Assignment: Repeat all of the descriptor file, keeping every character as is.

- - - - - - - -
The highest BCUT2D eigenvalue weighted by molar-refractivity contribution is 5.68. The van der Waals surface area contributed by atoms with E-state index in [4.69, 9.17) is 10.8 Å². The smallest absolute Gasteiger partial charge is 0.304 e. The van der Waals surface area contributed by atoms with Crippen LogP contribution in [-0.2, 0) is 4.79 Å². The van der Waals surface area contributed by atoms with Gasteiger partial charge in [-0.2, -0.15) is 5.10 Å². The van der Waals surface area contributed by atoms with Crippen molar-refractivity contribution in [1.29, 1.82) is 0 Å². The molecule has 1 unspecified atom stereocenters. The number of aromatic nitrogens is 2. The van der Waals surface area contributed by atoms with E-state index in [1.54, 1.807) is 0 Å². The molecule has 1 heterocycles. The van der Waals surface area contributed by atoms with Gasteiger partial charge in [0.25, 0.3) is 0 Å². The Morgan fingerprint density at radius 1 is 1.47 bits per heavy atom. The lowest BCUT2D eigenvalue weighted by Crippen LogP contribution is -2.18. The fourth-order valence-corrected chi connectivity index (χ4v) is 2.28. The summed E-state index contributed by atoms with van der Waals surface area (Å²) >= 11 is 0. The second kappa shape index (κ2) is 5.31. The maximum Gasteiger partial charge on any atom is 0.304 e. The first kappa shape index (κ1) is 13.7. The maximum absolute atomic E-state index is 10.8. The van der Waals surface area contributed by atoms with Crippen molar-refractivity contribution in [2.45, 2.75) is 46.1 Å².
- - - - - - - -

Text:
The highest BCUT2D eigenvalue weighted by molar-refractivity contribution is 5.68. The van der Waals surface area contributed by atoms with E-state index in [4.69, 9.17) is 10.8 Å². The smallest absolute Gasteiger partial charge is 0.304 e. The van der Waals surface area contributed by atoms with Crippen LogP contribution in [-0.2, 0) is 4.79 Å². The van der Waals surface area contributed by atoms with Gasteiger partial charge in [-0.2, -0.15) is 5.10 Å². The van der Waals surface area contributed by atoms with Crippen molar-refractivity contribution in [1.29, 1.82) is 0 Å². The molecule has 1 unspecified atom stereocenters. The number of aromatic nitrogens is 2. The van der Waals surface area contributed by atoms with E-state index in [1.54, 1.807) is 0 Å². The molecule has 1 heterocycles. The van der Waals surface area contributed by atoms with Gasteiger partial charge in [0.25, 0.3) is 0 Å². The Morgan fingerprint density at radius 1 is 1.47 bits per heavy atom. The lowest BCUT2D eigenvalue weighted by Crippen LogP contribution is -2.18. The fourth-order valence-corrected chi connectivity index (χ4v) is 2.28. The summed E-state index contributed by atoms with van der Waals surface area (Å²) >= 11 is 0. The second kappa shape index (κ2) is 5.31. The maximum Gasteiger partial charge on any atom is 0.304 e. The first kappa shape index (κ1) is 13.7. The maximum absolute atomic E-state index is 10.8. The van der Waals surface area contributed by atoms with Crippen molar-refractivity contribution in [2.45, 2.75) is 46.1 Å².